Uri Brito establishes his point at the outset and drives it home throughout the book: Earthly fathers are to imitate God the Father. And this only makes sense because the God of heaven and earth is Triune. He doesn’t exercise his will and display his attributes in a vacuum. He is a culture. He is a civilization. He is a family. He is a Father to an actual Son, the Lord Jesus Christ. We are made in that image.
Every chapter is anchored by and revolves around Scripture. Uri takes us from the Garden to the Gospel – the Gospel that turns the hearts of fathers to their children, and the hearts of children to their fathers. We see in Genesis that God is a benevolent Father, preparing Adam for blessing and life. Isaiah reminds us that we are worshipers and imitators at our core. We will become what we worship. Solomon reminds us of our royalty. Every father will equip his son to rule – to be a dawning sun on a cloudless morning or to be smoke in the eyes. Luke gives us Wisdom made flesh. The Son of man increasing in wisdom and stature. Our sons, if we are like The Father, will be like The Son.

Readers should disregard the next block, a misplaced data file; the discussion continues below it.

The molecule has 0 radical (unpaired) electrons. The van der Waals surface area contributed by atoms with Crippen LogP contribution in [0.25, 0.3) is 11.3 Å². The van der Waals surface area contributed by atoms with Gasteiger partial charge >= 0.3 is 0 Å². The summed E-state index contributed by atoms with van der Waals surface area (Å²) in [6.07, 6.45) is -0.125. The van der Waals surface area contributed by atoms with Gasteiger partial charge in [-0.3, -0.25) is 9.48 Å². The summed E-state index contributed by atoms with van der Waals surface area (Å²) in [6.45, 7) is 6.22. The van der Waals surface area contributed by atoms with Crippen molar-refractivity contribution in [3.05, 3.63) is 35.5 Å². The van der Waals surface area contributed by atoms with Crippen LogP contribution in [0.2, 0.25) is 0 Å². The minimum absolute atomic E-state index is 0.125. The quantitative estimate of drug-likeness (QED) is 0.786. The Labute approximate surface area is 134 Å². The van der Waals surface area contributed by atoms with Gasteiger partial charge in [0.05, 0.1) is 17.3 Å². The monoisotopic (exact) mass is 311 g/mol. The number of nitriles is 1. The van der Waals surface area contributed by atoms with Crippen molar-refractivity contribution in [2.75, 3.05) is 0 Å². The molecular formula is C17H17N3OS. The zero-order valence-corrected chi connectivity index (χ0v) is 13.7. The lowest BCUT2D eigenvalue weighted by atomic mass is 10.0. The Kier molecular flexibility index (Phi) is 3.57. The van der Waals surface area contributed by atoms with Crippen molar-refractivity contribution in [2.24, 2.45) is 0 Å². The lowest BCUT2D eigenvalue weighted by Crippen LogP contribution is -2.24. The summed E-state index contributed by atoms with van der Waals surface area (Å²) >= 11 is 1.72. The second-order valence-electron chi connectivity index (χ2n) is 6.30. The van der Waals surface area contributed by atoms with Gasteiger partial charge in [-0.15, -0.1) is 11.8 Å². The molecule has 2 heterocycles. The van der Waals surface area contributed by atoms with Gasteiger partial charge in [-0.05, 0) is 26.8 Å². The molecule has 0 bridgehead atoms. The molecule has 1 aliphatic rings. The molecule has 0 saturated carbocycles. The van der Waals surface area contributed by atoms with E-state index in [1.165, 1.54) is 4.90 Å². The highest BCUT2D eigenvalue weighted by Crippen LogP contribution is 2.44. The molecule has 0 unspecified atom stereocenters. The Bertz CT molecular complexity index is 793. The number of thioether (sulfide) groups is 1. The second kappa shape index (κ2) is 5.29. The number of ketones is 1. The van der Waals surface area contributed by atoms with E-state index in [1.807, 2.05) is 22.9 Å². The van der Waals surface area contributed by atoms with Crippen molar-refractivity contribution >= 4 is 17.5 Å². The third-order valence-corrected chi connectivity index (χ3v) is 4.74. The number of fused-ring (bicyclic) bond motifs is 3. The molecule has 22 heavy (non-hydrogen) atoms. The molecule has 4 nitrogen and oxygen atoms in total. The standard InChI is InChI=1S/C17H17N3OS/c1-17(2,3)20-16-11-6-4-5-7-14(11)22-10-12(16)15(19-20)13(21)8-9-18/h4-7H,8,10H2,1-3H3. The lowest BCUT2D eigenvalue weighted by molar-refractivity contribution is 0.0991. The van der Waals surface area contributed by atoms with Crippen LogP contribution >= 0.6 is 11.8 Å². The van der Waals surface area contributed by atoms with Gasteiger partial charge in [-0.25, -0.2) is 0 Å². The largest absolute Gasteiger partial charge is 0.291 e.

The Trinitarian Father is a great introduction to the topic of fatherhood. It teases the appetite. While it is a short work, the author has managed to cover a lot of ground. Uri’s brevity is adorned with great depth. Almost every sentence could be (and should be!) put on an index card for routine reflection. The book sets forth both a theological framework for fatherhood and practical hooks upon which every father would do well to hang his cap.
The Trinitarian Father makes you think; it brings you back to Scripture; it convicts you; it will make you shift in your chair. Ultimately, the book calls you to look into the heavens, see your Father, and remember that he’s done for you all that He requires of you. I heartily recommend this book. –Kevin Johnson
Purchase a copy by e-mailing the author at email@example.com.